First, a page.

The answers are likely to lie at government level, with insurance risk pools one option for future pandemics

In the aftermath of Covid-19, insurers are unlikely to widen their coverage to include pandemics. Many, including Hiscox in the UK, warn the sector cannot cope with the vast losses. While parametric pandemic insurance has been offered in the past, it has not been widely adopted. Such products are unlikely to cover events in the magnitude of Covid-19.

The novel Coronavirus has pushed insurance and risk markets to their limits and poses a significant risk management and transfer challenge. The pandemic will prompt governments around the world to introduce additional layers of risk protection to guard economies against losses. Countries across the Asia-Pacific region are exploring ways to protect their economies.

The answers are likely to lie at government level. With the insurance sector and governments unable to absorb pandemic losses on their own, collaboration is viewed as a way forward. Insurance groups and trade bodies hope governments will tackle the issue and work with insurers to develop backstops in the years to come.

Parametric solutions at government level are viewed as one possible solution. Parametric insurance cover is available for Pacific Island States through the Pacific Island Catastrophe Risk Assessment and Financing Initiative (PCRAFI). The schemes cover losses for earthquake and tropical cyclones, but insurance experts say they could be reconfigured for pandemic risks.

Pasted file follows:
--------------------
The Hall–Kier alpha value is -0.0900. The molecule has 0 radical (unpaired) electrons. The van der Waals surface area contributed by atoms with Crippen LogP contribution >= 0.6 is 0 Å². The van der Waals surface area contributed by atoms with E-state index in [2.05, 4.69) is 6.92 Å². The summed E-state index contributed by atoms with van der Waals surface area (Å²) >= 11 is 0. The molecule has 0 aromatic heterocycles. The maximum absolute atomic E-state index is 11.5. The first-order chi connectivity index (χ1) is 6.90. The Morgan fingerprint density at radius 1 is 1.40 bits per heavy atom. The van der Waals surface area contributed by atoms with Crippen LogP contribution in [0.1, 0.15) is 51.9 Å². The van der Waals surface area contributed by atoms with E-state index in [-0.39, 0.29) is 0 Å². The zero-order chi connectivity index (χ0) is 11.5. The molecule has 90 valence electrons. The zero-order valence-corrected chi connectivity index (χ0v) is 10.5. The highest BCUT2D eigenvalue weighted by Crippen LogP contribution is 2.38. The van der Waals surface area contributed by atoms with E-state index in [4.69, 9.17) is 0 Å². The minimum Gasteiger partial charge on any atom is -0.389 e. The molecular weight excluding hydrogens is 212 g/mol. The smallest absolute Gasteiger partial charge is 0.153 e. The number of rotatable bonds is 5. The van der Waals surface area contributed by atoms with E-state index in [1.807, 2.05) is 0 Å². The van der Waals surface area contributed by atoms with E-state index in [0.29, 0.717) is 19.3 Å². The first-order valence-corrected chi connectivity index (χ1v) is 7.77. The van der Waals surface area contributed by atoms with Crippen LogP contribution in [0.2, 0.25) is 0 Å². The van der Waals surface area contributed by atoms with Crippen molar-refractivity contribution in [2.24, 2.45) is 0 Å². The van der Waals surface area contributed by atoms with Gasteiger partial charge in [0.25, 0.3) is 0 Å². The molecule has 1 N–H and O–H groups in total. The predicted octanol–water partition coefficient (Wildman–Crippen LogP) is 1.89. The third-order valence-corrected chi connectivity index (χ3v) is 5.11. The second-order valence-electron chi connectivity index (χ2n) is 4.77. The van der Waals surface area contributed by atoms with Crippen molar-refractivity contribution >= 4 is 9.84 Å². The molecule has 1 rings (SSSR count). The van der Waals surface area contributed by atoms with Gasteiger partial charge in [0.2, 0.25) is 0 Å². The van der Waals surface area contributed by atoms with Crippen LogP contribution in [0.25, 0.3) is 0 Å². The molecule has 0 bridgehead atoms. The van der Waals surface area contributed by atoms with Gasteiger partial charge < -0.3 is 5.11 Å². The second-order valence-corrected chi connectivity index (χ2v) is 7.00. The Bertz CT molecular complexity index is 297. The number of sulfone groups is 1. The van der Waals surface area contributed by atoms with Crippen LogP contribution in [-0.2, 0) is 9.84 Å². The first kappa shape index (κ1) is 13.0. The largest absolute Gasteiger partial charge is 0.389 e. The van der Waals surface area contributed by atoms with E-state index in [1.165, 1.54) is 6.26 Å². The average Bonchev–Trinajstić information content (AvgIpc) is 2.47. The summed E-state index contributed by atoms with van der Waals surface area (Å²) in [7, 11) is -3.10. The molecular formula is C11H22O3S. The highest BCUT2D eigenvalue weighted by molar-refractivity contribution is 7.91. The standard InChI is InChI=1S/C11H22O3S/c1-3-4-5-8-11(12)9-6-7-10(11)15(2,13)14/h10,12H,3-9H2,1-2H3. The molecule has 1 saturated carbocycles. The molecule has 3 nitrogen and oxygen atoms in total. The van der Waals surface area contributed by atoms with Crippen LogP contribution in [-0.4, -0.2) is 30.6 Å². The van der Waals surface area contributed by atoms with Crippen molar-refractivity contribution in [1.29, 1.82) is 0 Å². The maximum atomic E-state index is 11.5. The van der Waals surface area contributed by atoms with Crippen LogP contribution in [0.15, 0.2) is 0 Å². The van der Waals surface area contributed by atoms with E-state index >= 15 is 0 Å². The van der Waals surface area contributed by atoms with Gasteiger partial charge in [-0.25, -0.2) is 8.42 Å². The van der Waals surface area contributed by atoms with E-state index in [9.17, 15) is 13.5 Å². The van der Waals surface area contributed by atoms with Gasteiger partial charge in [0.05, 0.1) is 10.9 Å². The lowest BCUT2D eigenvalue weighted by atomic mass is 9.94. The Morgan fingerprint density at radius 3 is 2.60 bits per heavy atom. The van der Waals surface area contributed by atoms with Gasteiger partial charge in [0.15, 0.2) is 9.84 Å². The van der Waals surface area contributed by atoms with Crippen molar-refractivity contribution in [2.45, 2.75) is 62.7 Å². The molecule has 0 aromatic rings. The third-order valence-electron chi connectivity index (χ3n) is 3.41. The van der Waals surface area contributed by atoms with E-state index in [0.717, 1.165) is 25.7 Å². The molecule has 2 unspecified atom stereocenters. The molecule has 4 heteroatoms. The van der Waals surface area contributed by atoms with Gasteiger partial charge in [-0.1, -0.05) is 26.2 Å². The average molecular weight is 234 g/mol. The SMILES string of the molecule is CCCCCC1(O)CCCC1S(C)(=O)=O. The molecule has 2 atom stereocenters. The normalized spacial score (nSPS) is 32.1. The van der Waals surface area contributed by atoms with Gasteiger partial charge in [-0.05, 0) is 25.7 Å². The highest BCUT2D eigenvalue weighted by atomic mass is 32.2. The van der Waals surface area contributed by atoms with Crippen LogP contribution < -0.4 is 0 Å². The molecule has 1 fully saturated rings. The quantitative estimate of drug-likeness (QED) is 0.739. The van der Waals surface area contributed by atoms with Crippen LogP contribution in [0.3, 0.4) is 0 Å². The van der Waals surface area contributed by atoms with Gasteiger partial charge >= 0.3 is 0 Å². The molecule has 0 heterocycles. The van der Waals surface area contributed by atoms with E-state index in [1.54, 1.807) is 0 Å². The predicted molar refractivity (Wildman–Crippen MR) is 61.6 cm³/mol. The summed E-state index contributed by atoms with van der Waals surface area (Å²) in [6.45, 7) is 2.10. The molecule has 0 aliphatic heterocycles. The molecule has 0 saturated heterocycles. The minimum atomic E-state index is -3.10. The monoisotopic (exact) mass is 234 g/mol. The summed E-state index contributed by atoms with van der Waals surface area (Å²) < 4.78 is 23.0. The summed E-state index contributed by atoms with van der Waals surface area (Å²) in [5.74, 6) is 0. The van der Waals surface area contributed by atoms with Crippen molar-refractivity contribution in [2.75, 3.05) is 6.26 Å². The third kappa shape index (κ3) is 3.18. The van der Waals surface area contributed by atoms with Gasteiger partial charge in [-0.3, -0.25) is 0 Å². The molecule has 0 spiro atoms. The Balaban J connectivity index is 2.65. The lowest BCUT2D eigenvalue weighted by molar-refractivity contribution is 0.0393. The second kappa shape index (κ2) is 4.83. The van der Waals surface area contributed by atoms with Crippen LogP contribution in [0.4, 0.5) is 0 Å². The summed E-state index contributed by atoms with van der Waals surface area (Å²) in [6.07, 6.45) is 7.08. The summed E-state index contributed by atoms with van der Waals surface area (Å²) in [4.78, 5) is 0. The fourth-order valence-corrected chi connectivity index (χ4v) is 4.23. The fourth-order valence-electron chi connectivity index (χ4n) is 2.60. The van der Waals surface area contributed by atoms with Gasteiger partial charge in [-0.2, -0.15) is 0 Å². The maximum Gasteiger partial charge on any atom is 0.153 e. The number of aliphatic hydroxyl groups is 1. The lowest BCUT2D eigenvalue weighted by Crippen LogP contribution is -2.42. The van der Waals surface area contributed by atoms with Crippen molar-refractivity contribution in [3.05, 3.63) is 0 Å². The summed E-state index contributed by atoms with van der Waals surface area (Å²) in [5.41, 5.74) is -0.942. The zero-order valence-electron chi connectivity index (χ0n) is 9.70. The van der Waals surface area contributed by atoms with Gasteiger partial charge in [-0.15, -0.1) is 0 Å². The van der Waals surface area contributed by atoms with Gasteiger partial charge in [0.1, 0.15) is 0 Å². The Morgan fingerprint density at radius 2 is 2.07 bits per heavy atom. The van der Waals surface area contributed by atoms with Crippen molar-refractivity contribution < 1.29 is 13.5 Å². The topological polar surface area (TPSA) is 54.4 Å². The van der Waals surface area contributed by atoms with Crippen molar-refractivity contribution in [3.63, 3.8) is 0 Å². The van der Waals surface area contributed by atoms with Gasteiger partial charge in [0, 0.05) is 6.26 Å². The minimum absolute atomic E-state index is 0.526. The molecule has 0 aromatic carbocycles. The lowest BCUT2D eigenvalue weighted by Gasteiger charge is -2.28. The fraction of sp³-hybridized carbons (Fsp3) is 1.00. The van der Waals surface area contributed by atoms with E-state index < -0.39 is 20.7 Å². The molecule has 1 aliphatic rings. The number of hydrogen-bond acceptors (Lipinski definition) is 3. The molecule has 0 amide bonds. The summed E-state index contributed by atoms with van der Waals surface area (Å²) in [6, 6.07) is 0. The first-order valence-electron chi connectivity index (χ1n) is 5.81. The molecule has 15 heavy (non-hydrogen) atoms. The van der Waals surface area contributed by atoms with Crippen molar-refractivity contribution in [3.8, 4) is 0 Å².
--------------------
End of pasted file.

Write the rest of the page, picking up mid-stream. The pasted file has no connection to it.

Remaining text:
Protection gap entity schemes (PGEs) - or risk insurance pools - are viewed as another option. The schemes, collaborations between the insurance industry and public sector, have been set up around the world to offer a layer of protection for natural catastrophe risks, such as earthquakes, and other major events, including terrorist attacks.

Peter Jackson, director at Lockton Wattana Insurance Brokers in Thailand, says: “Covid-19 has been the trigger for governments to relook at Protection Gap Entities. The US, UK, France, Germany, Australia are all looking at pandemic PGE solutions. That’s the right action to take, Covid-19 is not going to be the last pandemic we will face.”

Jackson adds: “More broadly, governments will have learned a lot from the Covid-19 experience, how they manage crises, and that includes how they manage the financial consequences of a major catastrophe. While it makes sense to develop pandemic related PGEs, the next big catastrophe may not be pandemic but something else. The danger is PGEs, like other insurance, may lag behind the catastrophe we next face.”

George McGhie, head of the Asia-Pacific captive practice at Willis Towers Watson, says the insurance industry will play a crucial role in helping governments guard against future pandemic risks and losses.

“If we look at the losses from Covid, it is almost beyond comprehension, and certainly beyond the ability of the insurance market to fund,” McGhie says. “It’s not a risk that can be transferred to the industry in its entirety. It’s just not possible.”

McGhie added that governments would need to take the lead, adding governments would ”need support from the industry in terms of the expertise required to analyse and evaluate exposures, and to put in place structures, which may be parametric in form, and may allow access to the private sector funding that is available and can be structured.”